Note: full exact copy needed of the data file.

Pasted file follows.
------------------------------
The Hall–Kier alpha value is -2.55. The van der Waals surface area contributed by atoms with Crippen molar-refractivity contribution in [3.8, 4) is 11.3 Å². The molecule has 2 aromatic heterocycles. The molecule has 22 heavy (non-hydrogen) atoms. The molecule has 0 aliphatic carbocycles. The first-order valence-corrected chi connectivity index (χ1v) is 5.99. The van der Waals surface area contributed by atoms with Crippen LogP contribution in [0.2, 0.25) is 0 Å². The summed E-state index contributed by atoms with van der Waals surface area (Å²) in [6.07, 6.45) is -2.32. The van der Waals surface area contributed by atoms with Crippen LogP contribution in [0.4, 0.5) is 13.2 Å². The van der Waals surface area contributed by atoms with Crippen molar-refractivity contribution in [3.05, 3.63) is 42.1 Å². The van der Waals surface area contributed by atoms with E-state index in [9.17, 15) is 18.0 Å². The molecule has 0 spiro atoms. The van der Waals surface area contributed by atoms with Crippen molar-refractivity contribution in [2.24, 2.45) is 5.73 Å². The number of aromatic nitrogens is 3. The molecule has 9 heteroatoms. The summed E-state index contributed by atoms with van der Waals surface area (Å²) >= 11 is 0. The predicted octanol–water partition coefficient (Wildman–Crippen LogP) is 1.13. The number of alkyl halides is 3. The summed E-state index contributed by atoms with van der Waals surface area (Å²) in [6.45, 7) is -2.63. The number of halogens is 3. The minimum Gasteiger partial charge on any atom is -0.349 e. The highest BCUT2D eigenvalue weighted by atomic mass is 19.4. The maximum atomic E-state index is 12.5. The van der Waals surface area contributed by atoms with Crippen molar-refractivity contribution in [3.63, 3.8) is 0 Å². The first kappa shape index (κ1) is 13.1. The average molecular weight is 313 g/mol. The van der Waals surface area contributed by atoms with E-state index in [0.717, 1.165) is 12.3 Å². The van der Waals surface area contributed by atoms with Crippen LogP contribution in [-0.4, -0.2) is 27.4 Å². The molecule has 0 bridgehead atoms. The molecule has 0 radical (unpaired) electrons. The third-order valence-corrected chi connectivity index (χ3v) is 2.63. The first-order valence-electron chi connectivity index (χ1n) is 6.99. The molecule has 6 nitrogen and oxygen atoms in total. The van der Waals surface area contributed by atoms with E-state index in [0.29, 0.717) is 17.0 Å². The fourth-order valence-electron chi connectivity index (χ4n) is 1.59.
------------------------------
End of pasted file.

The Hall–Kier alpha value is -2.55. The van der Waals surface area contributed by atoms with Crippen molar-refractivity contribution in [3.8, 4) is 11.3 Å². The molecule has 2 aromatic heterocycles. The molecule has 22 heavy (non-hydrogen) atoms. The molecule has 0 aliphatic carbocycles. The first-order valence-corrected chi connectivity index (χ1v) is 5.99. The van der Waals surface area contributed by atoms with Crippen LogP contribution in [0.2, 0.25) is 0 Å². The summed E-state index contributed by atoms with van der Waals surface area (Å²) in [6.07, 6.45) is -2.32. The van der Waals surface area contributed by atoms with Crippen LogP contribution in [0.4, 0.5) is 13.2 Å². The van der Waals surface area contributed by atoms with Crippen molar-refractivity contribution in [3.05, 3.63) is 42.1 Å². The van der Waals surface area contributed by atoms with E-state index in [9.17, 15) is 18.0 Å². The molecule has 0 spiro atoms. The van der Waals surface area contributed by atoms with Crippen molar-refractivity contribution in [2.24, 2.45) is 5.73 Å². The number of aromatic nitrogens is 3. The molecule has 9 heteroatoms. The summed E-state index contributed by atoms with van der Waals surface area (Å²) >= 11 is 0. The predicted octanol–water partition coefficient (Wildman–Crippen LogP) is 1.13. The number of alkyl halides is 3. The summed E-state index contributed by atoms with van der Waals surface area (Å²) in [6.45, 7) is -2.63. The number of halogens is 3. The minimum Gasteiger partial charge on any atom is -0.349 e. The highest BCUT2D eigenvalue weighted by atomic mass is 19.4. The maximum atomic E-state index is 12.5. The van der Waals surface area contributed by atoms with Crippen molar-refractivity contribution in [3.63, 3.8) is 0 Å². The first kappa shape index (κ1) is 13.1. The average molecular weight is 313 g/mol. The van der Waals surface area contributed by atoms with E-state index in [0.717, 1.165) is 12.3 Å². The van der Waals surface area contributed by atoms with Crippen LogP contribution in [-0.4, -0.2) is 27.4 Å². The molecule has 0 bridgehead atoms. The molecule has 0 radical (unpaired) electrons. The third-order valence-corrected chi connectivity index (χ3v) is 2.63. The first-order valence-electron chi connectivity index (χ1n) is 6.99. The molecule has 6 nitrogen and oxygen atoms in total. The van der Waals surface area contributed by atoms with E-state index in [0.29, 0.717) is 17.0 Å². The fourth-order valence-electron chi connectivity index (χ4n) is 1.59.